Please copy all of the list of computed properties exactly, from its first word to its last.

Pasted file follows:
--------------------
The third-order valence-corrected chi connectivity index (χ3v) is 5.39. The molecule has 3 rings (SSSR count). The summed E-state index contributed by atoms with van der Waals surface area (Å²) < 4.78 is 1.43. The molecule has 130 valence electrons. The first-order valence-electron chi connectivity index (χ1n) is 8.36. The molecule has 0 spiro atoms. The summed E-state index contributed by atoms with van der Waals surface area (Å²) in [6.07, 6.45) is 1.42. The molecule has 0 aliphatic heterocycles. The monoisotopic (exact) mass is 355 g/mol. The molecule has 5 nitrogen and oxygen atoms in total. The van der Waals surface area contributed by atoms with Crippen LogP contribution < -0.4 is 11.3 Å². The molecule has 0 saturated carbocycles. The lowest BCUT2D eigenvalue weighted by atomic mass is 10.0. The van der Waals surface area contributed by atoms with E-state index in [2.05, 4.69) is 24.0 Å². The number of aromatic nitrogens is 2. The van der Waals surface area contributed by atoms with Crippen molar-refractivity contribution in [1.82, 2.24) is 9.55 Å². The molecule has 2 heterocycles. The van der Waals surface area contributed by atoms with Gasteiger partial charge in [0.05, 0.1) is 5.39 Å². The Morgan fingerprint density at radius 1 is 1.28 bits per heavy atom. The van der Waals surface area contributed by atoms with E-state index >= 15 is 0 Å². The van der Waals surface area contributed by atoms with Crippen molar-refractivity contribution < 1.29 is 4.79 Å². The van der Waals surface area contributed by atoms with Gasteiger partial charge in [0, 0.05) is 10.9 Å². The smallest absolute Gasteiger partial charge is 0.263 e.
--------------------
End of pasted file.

The third-order valence-corrected chi connectivity index (χ3v) is 5.39. The molecule has 3 rings (SSSR count). The summed E-state index contributed by atoms with van der Waals surface area (Å²) < 4.78 is 1.43. The molecule has 130 valence electrons. The first-order valence-electron chi connectivity index (χ1n) is 8.36. The molecule has 0 spiro atoms. The summed E-state index contributed by atoms with van der Waals surface area (Å²) in [6.07, 6.45) is 1.42. The molecule has 0 aliphatic heterocycles. The monoisotopic (exact) mass is 355 g/mol. The molecule has 5 nitrogen and oxygen atoms in total. The van der Waals surface area contributed by atoms with Crippen LogP contribution < -0.4 is 11.3 Å². The molecule has 0 saturated carbocycles. The lowest BCUT2D eigenvalue weighted by atomic mass is 10.0. The van der Waals surface area contributed by atoms with E-state index in [2.05, 4.69) is 24.0 Å². The number of aromatic nitrogens is 2. The van der Waals surface area contributed by atoms with Crippen molar-refractivity contribution in [1.82, 2.24) is 9.55 Å². The molecule has 2 heterocycles. The van der Waals surface area contributed by atoms with Gasteiger partial charge in [0.05, 0.1) is 5.39 Å². The Morgan fingerprint density at radius 1 is 1.28 bits per heavy atom. The van der Waals surface area contributed by atoms with E-state index >= 15 is 0 Å². The van der Waals surface area contributed by atoms with Crippen molar-refractivity contribution < 1.29 is 4.79 Å². The van der Waals surface area contributed by atoms with Gasteiger partial charge in [0, 0.05) is 10.9 Å². The smallest absolute Gasteiger partial charge is 0.263 e.